Looking back at an unprecedented year

Never before have clinical trials been so heavily popularised and never before have people been so educated on clinical research – this has been reflected in recruitment timelines and this creates a model for how patient recruitment should move forward, to include a larger, longer conversation with patients.

The COVID-19 pandemic has given rise to a set of new challenges for the recruitment of patients for clinical trials, but has also been a welcome catalyst for change. Through the international response and collaboration to try and slow the pandemic, this novel virus has led to greater global awareness of the role of clinical trials in research and healthcare.

The rise of telemedicine

For clinical trial managers, several adaptations and novel solutions have been implemented in order to resume currently paused trials and begin new trials. Solutions include respective governments responses in fast-tracking of clinical trials related to the Covid-19 virus itself, due to its urgency as a public health issue; with approximately 35% of studies approved between February and September 2020 being an urgent COVID-19 study (1).

Despite the initial drop in recruitment due to restrictions and worldwide fear, the world has quickly adapted and technology has been used as tool to decentralise parts of the clinical trial recruitment process, such as to undertake the consent process remotely (1) . While giving consent digitally is still an uncommon practice due to requirements for informed consent on paper, these electronic methods have been used as an alternative or in addition to paper forms in some studies, in the wake of face-to-face restrictions. In implementing such a strategy, these same studies have found an increase in patient recruitment, in part due to the sped-up consent process and prioritising of which visits are required in person.

“Doctors and research nurses are spending way too long recruiting patients to research studies… patients are not getting the experience they deserve, and these effects snowball into delays in scientific advancements… and into people getting lifesaving treatments.” – Livia Ng, CEO Neucruit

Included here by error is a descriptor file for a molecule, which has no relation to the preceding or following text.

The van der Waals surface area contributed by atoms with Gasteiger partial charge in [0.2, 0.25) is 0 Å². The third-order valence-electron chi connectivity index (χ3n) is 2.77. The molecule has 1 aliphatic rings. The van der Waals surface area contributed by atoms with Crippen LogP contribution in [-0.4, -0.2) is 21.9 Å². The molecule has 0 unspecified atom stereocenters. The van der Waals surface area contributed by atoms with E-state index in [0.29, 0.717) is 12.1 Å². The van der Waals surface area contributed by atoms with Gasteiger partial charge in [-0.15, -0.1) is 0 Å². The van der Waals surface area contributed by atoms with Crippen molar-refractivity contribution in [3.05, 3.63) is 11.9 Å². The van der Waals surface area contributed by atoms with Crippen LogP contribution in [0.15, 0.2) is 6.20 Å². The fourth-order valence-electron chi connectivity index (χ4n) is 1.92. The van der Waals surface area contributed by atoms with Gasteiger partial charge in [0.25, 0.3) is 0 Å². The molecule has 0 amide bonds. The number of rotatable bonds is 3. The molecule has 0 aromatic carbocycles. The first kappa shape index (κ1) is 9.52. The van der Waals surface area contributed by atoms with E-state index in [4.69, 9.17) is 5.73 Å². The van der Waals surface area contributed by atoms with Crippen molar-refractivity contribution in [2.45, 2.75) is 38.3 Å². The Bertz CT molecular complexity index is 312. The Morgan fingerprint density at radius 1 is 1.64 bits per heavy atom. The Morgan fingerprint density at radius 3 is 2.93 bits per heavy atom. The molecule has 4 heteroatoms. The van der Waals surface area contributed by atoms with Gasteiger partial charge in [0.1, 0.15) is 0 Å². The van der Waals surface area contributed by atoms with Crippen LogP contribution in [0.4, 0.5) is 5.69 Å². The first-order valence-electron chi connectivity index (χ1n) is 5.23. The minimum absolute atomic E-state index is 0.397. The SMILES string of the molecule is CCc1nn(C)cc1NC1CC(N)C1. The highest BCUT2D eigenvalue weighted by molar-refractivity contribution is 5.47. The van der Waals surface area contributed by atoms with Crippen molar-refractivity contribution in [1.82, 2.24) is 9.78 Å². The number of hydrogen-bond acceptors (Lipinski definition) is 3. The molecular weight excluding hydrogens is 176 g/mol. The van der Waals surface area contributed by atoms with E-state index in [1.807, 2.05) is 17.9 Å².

Patient centricity and AI to gauge patient attitudes

Trends in patient centricity have been a recent hot topic. Through the design of more patient-centric trials, conversations with patients now have a much larger part to play in clinical trials than before, and these more detailed conversations with patients will likely contribute to lower attrition rates (2).

Techniques seen over the course of the pandemic to improve these patient-researcher conversations have involved consulting patient advocacy groups when designing trials, individualising questions to patients during pre-screening, to gain trust, and finally, acknowledging changing trends in patient’s views of clinical trials, and adjusting language to address concerns accordingly (3).

Through this exploration of patient views towards clinical trials, Neucruit in particular is aiming to improve the recruitment process. So far, Neucruit has had success with optimising pre-screening for three academic studies in 2020:

  • Neucruit has digitally pre-screened 101 participants for the Kings College London ‘Repeated Assessment of Mental health in Pandemics’ (RAMP) study, seeking to evaluate the impact of the pandemic on mental health.

  • The University of Liverpool ‘Impact of Covid-19 on Mood and Alcohol’ study, where Neucruit has pre-screened a total of 96 participants to check the impact of COVID-19 on their alcohol consumption levels

  • The Long Tail Study where Neucruit has pre-screened 65 participants, with the aim of identifying those to take further for screening, to evaluate the long-term effects of COVID-19.

Following this, Neucruit has received the Innovate UK Grant, with an aim to optimise patient recruitment for three more Covid-19 trials, as part of the UKRI Innovate UK COVID-19 government grant. With this funding, Neucruit also aims to better target patients using natural language processing (NLP) and artificial intelligence (AI) to modify outreach messages, for faster recruitment, and from more diverse patient samples at a much lower cost than traditional recruitment methods.

In utilising technology such as Neucruit to change the way recruitment is approached, particularly in the wake of a pandemic, the recruitment of patients for clinical trials can only be improved.


  1. Mitchell EJ, Ahmed K, Breeman S, Cotton S, Constable L, Ferry G, et al. It is unprecedented: trial management during the COVID-19 pandemic and beyond. Trials. 2020;21(1):784.

  2. Baker W. CLINICAL TRIAL OPTIMIZATION. Applied Clinical Trials. 2020;29(3):9.

  3. Kantor E. Antidote [Internet]2021. Available from:

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